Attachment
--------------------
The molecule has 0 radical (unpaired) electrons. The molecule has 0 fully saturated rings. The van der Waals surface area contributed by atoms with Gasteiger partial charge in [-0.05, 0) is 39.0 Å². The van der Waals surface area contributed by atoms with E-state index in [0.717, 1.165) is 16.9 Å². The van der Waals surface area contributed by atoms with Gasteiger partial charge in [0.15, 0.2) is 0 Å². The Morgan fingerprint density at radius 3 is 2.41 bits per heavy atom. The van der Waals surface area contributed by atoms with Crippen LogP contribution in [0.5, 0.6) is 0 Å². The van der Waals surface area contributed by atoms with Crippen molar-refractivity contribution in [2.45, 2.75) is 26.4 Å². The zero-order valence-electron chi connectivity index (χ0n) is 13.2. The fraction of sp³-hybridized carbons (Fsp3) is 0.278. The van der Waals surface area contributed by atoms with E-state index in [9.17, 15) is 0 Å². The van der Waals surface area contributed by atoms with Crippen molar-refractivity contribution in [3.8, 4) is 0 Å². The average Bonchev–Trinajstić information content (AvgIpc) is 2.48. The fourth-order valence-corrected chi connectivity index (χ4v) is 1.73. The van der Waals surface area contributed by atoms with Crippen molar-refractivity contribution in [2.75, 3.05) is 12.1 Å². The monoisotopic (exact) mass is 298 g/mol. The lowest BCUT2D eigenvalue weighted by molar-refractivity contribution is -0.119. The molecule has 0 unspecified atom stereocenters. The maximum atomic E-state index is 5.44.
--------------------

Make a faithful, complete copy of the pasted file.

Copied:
The molecule has 0 radical (unpaired) electrons. The molecule has 0 fully saturated rings. The van der Waals surface area contributed by atoms with Gasteiger partial charge in [-0.05, 0) is 39.0 Å². The van der Waals surface area contributed by atoms with E-state index in [0.717, 1.165) is 16.9 Å². The van der Waals surface area contributed by atoms with Gasteiger partial charge in [0.15, 0.2) is 0 Å². The Morgan fingerprint density at radius 3 is 2.41 bits per heavy atom. The van der Waals surface area contributed by atoms with Crippen LogP contribution in [0.5, 0.6) is 0 Å². The van der Waals surface area contributed by atoms with Crippen molar-refractivity contribution in [2.45, 2.75) is 26.4 Å². The zero-order valence-electron chi connectivity index (χ0n) is 13.2. The fraction of sp³-hybridized carbons (Fsp3) is 0.278. The van der Waals surface area contributed by atoms with E-state index in [9.17, 15) is 0 Å². The van der Waals surface area contributed by atoms with Crippen molar-refractivity contribution in [3.8, 4) is 0 Å². The average Bonchev–Trinajstić information content (AvgIpc) is 2.48. The fourth-order valence-corrected chi connectivity index (χ4v) is 1.73. The van der Waals surface area contributed by atoms with Crippen molar-refractivity contribution in [2.75, 3.05) is 12.1 Å². The monoisotopic (exact) mass is 298 g/mol. The lowest BCUT2D eigenvalue weighted by molar-refractivity contribution is -0.119. The molecule has 0 unspecified atom stereocenters. The maximum atomic E-state index is 5.44.